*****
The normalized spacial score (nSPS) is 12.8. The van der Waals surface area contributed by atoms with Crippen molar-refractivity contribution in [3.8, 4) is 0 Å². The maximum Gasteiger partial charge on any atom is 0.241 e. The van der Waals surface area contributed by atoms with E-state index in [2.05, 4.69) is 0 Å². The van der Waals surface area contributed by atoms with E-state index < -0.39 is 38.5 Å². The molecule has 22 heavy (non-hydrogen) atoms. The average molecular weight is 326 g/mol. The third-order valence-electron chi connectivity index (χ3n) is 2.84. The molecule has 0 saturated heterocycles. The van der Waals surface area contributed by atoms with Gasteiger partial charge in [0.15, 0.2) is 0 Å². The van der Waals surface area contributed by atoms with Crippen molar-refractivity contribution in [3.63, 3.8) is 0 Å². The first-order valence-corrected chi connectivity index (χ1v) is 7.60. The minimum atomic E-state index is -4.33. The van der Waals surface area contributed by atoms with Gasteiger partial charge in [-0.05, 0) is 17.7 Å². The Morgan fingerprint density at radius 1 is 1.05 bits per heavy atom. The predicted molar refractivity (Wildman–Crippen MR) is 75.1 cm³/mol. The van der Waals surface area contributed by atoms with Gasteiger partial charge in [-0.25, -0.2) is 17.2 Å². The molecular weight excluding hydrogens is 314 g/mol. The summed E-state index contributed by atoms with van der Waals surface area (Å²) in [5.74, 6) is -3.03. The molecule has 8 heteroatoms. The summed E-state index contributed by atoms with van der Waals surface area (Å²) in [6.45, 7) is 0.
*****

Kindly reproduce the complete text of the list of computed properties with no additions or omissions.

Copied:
The normalized spacial score (nSPS) is 12.8. The van der Waals surface area contributed by atoms with Crippen molar-refractivity contribution in [3.8, 4) is 0 Å². The maximum Gasteiger partial charge on any atom is 0.241 e. The van der Waals surface area contributed by atoms with E-state index in [2.05, 4.69) is 0 Å². The van der Waals surface area contributed by atoms with E-state index < -0.39 is 38.5 Å². The molecule has 22 heavy (non-hydrogen) atoms. The average molecular weight is 326 g/mol. The third-order valence-electron chi connectivity index (χ3n) is 2.84. The molecule has 0 saturated heterocycles. The van der Waals surface area contributed by atoms with Gasteiger partial charge in [0.15, 0.2) is 0 Å². The van der Waals surface area contributed by atoms with Crippen molar-refractivity contribution in [3.63, 3.8) is 0 Å². The first-order valence-corrected chi connectivity index (χ1v) is 7.60. The minimum atomic E-state index is -4.33. The van der Waals surface area contributed by atoms with Gasteiger partial charge in [-0.05, 0) is 17.7 Å². The Morgan fingerprint density at radius 1 is 1.05 bits per heavy atom. The predicted molar refractivity (Wildman–Crippen MR) is 75.1 cm³/mol. The van der Waals surface area contributed by atoms with Gasteiger partial charge in [-0.25, -0.2) is 17.2 Å². The molecular weight excluding hydrogens is 314 g/mol. The summed E-state index contributed by atoms with van der Waals surface area (Å²) in [5.74, 6) is -3.03. The molecule has 8 heteroatoms. The summed E-state index contributed by atoms with van der Waals surface area (Å²) in [6.45, 7) is 0.